The thyroid is a gland that produces important hormones for the body. Located at the base of the throat, it has a right and a left lobe; one lobe falls on either side of the windpipe (trachea). Thyroid hormones control heart rate, body temperature, the amount of blood calcium and metabolism, or how quickly food is changed into energy. People with an overactive thyroid (hyperthyroidism) experience an increase in these effects, and people with underactive thyroid (hypothyroidism) experience decreased effects.

There are four main cancer types that can form in the thyroid gland: papillary, the most common type; and follicular, medullar and anaplastic.

The UC Davis Comprehensive Cancer Center is a regional treatment center for adults and children with endocrine tumors. Thyroid cancer cases are discussed among a panel of experts from different disciplines to ensure that patients are provided with the best possible treatment options. It also offers patients access to a large number of pediatric and adult clinical trials of investigational treatments.


Thyroid nodules can be evaluated for cancer and diagnosed using a number of different tests. Because the type of thyroid cancer can be hard to diagnose, patients should ask to have biopsy samples checked by a pathologist who has experience diagnosing thyroid cancer. These tests can include:

Physical exam and history: An exam of the body to check general signs of health, including for signs of disease, such as lumps, swelling in the neck, voice box, or lymph nodes. A history of the patient’s health habits and past illnesses and treatments also will be taken.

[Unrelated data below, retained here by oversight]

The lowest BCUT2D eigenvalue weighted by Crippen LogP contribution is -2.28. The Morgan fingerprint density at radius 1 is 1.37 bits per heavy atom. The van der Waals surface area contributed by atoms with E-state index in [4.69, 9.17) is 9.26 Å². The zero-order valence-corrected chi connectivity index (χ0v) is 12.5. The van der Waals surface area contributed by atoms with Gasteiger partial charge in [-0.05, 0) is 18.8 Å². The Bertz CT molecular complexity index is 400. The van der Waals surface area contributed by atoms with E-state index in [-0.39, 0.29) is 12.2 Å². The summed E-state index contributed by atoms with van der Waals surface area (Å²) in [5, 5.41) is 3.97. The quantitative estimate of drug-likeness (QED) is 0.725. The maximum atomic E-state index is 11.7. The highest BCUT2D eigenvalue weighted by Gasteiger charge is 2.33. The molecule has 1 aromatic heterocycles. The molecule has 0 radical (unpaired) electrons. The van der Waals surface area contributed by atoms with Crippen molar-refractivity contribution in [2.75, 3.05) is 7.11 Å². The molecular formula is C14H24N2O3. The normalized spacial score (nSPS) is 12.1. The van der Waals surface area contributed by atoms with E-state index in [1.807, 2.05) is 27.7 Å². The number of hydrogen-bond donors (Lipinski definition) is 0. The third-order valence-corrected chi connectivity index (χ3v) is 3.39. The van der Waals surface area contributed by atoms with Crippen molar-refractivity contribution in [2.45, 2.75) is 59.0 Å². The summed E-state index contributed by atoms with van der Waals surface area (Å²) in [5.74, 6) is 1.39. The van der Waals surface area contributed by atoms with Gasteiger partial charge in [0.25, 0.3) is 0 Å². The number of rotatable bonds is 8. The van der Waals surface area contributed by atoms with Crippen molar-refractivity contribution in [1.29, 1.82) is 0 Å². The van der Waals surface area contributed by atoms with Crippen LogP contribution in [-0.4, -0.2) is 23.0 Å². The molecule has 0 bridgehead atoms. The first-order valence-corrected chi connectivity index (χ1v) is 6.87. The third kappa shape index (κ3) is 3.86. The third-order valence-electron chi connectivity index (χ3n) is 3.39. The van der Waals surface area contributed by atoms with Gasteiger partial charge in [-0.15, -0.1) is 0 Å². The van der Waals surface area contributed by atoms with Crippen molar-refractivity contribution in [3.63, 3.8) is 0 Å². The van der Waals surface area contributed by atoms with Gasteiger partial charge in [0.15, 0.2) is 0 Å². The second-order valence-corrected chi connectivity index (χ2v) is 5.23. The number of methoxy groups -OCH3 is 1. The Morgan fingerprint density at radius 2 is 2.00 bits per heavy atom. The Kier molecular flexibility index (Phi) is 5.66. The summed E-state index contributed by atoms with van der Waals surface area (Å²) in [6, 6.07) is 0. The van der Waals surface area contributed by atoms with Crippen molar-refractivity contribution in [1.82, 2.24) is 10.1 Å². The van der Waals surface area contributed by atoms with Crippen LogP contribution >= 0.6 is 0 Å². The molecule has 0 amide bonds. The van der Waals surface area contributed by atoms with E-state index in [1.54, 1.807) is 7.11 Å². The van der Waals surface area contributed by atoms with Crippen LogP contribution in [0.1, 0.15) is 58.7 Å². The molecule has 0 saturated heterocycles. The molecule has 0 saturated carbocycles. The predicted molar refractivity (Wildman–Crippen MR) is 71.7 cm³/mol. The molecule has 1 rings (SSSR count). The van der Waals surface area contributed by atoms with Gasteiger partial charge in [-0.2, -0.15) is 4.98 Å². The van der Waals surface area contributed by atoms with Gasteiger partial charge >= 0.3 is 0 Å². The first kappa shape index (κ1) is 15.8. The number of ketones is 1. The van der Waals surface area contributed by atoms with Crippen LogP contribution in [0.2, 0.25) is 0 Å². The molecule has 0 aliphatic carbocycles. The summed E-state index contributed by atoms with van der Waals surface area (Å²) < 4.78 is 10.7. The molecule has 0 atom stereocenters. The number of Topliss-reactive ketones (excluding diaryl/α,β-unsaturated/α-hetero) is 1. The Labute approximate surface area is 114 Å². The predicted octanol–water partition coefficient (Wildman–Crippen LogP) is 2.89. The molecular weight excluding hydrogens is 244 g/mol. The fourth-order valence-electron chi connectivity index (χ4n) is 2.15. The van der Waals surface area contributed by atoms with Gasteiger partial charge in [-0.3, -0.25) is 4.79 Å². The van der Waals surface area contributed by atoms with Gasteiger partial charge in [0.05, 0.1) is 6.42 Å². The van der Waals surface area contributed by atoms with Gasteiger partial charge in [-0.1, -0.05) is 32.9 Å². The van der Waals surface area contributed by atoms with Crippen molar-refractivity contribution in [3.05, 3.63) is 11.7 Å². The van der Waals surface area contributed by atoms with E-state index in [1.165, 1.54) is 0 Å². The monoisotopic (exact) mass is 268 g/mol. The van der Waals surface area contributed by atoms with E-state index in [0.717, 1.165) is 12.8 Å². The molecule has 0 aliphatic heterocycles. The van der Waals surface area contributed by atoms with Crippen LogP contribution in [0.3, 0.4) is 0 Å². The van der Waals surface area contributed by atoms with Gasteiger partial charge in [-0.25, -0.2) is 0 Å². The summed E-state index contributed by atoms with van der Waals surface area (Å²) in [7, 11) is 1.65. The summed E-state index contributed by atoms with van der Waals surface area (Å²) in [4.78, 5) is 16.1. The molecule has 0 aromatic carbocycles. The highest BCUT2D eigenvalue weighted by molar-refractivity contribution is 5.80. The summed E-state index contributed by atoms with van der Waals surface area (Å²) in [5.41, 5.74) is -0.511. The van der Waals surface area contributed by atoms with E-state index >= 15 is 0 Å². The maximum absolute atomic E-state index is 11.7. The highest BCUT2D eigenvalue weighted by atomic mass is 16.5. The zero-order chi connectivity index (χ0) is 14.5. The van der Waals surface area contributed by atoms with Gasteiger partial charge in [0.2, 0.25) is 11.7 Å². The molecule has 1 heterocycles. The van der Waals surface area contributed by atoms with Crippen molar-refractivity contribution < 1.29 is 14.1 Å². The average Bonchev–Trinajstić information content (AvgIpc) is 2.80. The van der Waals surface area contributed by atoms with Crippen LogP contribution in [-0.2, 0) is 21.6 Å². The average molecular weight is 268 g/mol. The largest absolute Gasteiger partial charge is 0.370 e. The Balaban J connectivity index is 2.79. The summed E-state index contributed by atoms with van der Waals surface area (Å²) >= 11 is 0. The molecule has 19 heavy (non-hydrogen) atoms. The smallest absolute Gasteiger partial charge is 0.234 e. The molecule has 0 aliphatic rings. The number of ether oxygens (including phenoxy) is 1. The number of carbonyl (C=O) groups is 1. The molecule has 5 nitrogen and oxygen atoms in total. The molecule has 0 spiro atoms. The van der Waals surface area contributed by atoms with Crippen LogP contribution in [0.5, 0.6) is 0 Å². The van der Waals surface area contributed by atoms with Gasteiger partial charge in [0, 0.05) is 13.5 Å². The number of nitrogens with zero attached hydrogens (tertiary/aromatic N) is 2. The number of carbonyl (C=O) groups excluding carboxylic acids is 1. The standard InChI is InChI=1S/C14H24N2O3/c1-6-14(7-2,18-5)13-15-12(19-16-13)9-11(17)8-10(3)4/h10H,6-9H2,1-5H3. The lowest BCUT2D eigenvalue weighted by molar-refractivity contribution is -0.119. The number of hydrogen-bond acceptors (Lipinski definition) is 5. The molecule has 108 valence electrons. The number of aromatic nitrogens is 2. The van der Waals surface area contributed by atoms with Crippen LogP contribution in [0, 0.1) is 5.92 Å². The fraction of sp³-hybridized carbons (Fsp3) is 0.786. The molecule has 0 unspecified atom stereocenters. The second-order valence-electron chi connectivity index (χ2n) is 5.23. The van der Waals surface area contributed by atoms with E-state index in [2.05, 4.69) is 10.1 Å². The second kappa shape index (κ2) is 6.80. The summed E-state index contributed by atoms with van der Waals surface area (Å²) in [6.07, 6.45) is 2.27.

Laryngoscopy: A procedure in which the doctor examines the larynx (voice box) with a mirror or with a laryngoscope (a thin, lighted tube). 

Blood hormone or chemistry studies: A blood sample is checked to measure the amounts of certain hormones or substances released into the blood by organs and tissues in the body. A higher or lower than normal amount of a substance—such as of thyroid-stimulating hormone (TSH), or of calcium—can be a sign of disease in the thyroid. 

Ultrasound exam: A non-invasive study in which high-energy sound waves are bounced off internal tissues or organs, such as the thyroid, and make echoes. The echoes form a picture of body tissues called a sonogram, which can then show the size and location of a thyroid nodule and whether it is solid or a fluid-filled cyst. An ultrasound cannot differentiate between cancer and benign tumors, so further evaluations must be conducted. If suspicious or large lymph nodes are found, they can be tested with a fine-needle aspiration (FNA) biopsy.

Fine-needle aspiration biopsy of the thyroid: The removal of thyroid tissue using a thin needle. The needle is inserted through the skin into the thyroid. Several tissue samples are removed from different parts of the thyroid. A pathologist then views the tissue samples under a microscope to look for cancer cells.

Sources: National Cancer Institute, American Association of Endocrine Surgeons and UC Davis Comprehensive Cancer Center 

Thyroid cancer may not cause noticeable symptoms right away. Thyroid nodules are sometimes found during a routine physical exam. However, an enlarged tumor may become more visibly pronounced, or symptoms increase, as the cancer progresses. Some symptoms may include:

  • A swelling or lump in the neck
  • Trouble breathing
  • Trouble swallowing
  • Hoarseness
  • Sense of pressure or fullness in the neck below the Adam’s apple

Sources: National Cancer Institute, American Association of Endocrine Surgeons and UC Davis Comprehensive Cancer Center 

Risk factors for thyroid cancer include the following:

  • Being female
  • Being exposed to radiation to the head and neck as a child, or being exposed to radiation from an atomic bomb. The cancer may occur as soon as five years after exposure